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Royal Borough's interfaith group reaches 40 years old

Adrian Williams

Adrian Williams

The Windsor & Maidenhead Community Forum (WAMCF) is celebrating its 40th Anniversary this year – and hopes to hold its first face-to-face event for some time in July.

WAMCF was launched to strengthen understanding, mutual respect and trust between the different faiths as the interfaith group for the Royal Borough. Its president is always the sitting mayor.

“It started in 1981 with the One World Religion Day [in Maidenhead Town Hall],” said Karnail Pannu, who has been the chair of WAMCF since its inception. “We felt that we didn’t know who the other people were – I certainly didn’t know anybody.”

Following this, Karnail, along with Fazan Awan, Dr Jonathan Romain, Peter Hudson and Dr Mike Bruton founded the group to foster relationships between the communities.

In its first decade, WAMCF worked on getting to know each other across eight different initial faiths.

In the second decade, the forum began to reach out to local youth, making a DVD called Bridge the Gap and involving nine schools of 20 students each.

“That was a great success – the schools improved, that’s the achievement,” said Karnail.

WAMCF repeated this work in another video in its third decade, called Who Am I? which sought to bridge divides in the wake of 9/11. This was created with the help of 16-18-year-olds in the borough.

Most recently WAMCF has had to deal with the challenges of COVID-19 and mental health.

Over the years WAMCF has set-up conferences, seminars, festivals and dialogues. It also organises an Annual Diversity Display & Dinner attended by Slough and Royal Borough mayors, Theresa May and the Lord Lieutenant and High Sherriff of Berkshire or their deputies.

WAMCF was visited by Lord Bourne inn 2019, then minister for faith, culture and housing, who was impressed by WAMCF’s achievements.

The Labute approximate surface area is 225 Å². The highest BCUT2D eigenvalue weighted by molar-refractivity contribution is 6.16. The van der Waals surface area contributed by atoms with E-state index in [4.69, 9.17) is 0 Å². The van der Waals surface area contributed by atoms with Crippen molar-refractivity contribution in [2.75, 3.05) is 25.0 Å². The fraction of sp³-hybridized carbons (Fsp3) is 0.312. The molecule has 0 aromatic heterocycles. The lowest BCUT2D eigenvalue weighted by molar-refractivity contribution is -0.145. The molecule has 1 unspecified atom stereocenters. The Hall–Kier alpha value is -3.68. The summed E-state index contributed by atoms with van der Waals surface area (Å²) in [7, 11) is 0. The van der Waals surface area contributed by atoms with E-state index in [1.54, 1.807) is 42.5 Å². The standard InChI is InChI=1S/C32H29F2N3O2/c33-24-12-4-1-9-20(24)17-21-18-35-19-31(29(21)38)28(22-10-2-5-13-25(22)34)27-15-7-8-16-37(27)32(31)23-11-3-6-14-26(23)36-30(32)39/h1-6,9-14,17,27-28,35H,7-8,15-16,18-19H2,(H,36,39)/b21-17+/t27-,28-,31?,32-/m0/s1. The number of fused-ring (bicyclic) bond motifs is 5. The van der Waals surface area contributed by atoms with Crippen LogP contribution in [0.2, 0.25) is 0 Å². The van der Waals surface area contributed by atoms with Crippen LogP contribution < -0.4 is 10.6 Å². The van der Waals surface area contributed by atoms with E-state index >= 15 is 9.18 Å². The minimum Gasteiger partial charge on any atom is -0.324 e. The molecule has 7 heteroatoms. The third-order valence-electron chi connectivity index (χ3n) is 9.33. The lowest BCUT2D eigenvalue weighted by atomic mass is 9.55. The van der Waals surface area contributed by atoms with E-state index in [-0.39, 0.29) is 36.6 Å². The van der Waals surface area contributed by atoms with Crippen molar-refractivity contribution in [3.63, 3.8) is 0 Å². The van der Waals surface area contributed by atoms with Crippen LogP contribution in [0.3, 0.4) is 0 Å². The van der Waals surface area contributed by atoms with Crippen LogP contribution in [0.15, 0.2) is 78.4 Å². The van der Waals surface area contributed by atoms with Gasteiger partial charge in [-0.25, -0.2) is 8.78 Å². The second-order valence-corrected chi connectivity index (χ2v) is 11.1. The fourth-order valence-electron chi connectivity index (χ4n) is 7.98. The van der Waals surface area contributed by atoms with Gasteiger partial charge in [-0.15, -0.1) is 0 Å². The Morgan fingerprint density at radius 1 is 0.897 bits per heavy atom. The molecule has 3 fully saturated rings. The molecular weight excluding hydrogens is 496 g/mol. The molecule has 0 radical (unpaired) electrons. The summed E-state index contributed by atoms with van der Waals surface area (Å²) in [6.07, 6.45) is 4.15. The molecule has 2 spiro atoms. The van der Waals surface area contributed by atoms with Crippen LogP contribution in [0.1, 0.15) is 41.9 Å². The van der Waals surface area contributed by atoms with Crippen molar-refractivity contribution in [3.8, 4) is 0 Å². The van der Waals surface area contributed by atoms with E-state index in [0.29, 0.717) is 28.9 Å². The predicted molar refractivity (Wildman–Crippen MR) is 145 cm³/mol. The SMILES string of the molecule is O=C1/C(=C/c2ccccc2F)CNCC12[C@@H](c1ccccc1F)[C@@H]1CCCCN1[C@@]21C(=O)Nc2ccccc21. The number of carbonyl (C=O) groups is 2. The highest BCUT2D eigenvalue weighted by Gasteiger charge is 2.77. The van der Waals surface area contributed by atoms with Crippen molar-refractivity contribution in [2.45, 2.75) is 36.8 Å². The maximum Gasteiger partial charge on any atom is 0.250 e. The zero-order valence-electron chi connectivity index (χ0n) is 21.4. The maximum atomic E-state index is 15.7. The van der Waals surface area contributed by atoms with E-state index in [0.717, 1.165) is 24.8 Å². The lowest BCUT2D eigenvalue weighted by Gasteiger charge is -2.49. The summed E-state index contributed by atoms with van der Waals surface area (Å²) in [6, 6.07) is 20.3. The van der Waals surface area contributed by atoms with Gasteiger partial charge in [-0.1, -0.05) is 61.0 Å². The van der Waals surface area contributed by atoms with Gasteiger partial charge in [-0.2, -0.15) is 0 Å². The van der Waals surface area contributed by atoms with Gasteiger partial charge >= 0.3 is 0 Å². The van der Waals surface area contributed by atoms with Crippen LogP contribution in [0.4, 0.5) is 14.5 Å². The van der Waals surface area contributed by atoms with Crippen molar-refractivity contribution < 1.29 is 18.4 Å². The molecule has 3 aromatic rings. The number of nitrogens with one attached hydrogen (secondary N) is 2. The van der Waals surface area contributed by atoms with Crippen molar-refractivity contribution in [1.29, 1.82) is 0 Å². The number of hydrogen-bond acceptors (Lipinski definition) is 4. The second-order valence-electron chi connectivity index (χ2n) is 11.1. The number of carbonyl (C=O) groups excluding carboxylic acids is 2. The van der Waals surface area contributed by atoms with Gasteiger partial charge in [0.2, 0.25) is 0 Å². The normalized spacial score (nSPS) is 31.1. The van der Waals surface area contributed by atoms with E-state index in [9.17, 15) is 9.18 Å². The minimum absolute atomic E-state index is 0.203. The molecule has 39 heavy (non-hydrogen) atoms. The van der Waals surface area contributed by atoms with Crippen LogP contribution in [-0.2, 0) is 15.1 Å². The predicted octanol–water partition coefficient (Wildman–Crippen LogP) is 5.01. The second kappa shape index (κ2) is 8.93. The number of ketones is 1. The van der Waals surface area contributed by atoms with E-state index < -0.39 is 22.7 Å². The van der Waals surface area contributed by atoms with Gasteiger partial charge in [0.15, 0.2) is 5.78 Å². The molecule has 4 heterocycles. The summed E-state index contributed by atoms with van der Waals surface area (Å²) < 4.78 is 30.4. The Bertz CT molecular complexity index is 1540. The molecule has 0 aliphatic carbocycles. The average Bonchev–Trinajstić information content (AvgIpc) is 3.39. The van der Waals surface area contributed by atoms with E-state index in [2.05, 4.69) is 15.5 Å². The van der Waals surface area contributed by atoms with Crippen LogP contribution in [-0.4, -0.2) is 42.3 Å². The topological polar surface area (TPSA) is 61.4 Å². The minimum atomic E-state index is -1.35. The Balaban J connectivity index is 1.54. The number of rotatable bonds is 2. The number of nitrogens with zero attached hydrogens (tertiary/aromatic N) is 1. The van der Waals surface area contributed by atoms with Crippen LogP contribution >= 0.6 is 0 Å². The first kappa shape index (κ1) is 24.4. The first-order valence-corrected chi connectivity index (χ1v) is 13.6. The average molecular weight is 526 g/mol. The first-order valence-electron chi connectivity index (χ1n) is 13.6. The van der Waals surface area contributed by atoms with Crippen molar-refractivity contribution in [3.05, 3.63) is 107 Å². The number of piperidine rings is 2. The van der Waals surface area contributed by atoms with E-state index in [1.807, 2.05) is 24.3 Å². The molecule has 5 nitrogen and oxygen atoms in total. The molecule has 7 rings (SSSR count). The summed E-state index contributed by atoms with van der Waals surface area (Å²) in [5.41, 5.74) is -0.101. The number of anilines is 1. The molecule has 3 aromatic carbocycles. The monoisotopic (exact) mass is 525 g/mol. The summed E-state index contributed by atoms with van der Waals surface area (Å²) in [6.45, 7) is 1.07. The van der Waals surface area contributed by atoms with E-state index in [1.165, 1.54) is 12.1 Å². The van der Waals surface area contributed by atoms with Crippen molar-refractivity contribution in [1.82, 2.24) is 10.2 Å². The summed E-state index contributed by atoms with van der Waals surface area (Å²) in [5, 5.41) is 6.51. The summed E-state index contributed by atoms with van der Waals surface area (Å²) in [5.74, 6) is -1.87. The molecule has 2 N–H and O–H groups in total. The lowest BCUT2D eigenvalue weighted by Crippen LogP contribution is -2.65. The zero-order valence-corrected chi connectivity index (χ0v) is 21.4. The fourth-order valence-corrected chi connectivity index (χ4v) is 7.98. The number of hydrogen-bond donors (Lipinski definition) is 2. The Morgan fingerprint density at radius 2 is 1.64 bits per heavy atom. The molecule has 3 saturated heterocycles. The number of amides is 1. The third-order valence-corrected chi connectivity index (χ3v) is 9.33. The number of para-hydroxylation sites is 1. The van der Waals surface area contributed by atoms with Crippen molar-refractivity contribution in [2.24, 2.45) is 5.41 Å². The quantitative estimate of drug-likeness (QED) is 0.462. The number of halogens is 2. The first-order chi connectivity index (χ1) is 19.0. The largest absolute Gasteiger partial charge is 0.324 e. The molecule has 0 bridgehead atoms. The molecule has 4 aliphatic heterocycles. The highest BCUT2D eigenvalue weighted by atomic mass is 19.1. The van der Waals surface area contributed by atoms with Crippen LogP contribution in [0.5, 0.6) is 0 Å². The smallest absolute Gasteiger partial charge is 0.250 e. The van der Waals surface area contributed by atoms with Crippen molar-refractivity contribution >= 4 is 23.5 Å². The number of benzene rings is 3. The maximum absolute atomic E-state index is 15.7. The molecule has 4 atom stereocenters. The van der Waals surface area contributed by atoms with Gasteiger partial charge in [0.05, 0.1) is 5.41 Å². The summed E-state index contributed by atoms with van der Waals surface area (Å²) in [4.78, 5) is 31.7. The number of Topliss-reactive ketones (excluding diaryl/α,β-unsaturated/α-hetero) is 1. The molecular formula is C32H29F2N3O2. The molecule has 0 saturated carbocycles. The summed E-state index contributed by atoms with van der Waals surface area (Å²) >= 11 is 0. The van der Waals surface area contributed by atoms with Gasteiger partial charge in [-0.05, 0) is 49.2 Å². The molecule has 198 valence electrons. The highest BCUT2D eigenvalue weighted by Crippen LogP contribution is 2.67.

“We’re probably one of the strongest interfaith groups in the country,” said Paul Samuels, trustee. “It’s an exemplar of the way a successful interfaith group operates.”

One of Paul’s highlights was a series of dialogues framed around listening without judgement. Around 80 people sat in groups of eight to listen to each other speak.

“It’s been a superb way of building trust and friendship,” he said. “No one will talk over you, there’s a genuine attempt to connect with others. Everyone left on a high.”

Other successful projects have been the women’s group, run by Reverend Sally Lynch of St Luke’s Church, and the bringing together of three ‘quite different’ towns to showcase their community activities on the high streets – the Slough, Windsor and Maidenhead Initiative (SWAMI).

Over the past four decades WAMCF has won several awards. One of the most significant was the Queens Award in 2011 which was presented by the Duchess of Gloucester.

The founders have since received MBEs including Karnail, who was awarded his in 2016, presented by Princess Anne. His highlights have been seeing the passion of others and the ‘humbling’ experience of being asked to remain as chair for all this time.

In July WAMCF will be organising a community event at the Berkshire College of Agriculture involving 100 community groups across the borough, 50 faith members and VIPs. It is hoped this event can be face-to-face.

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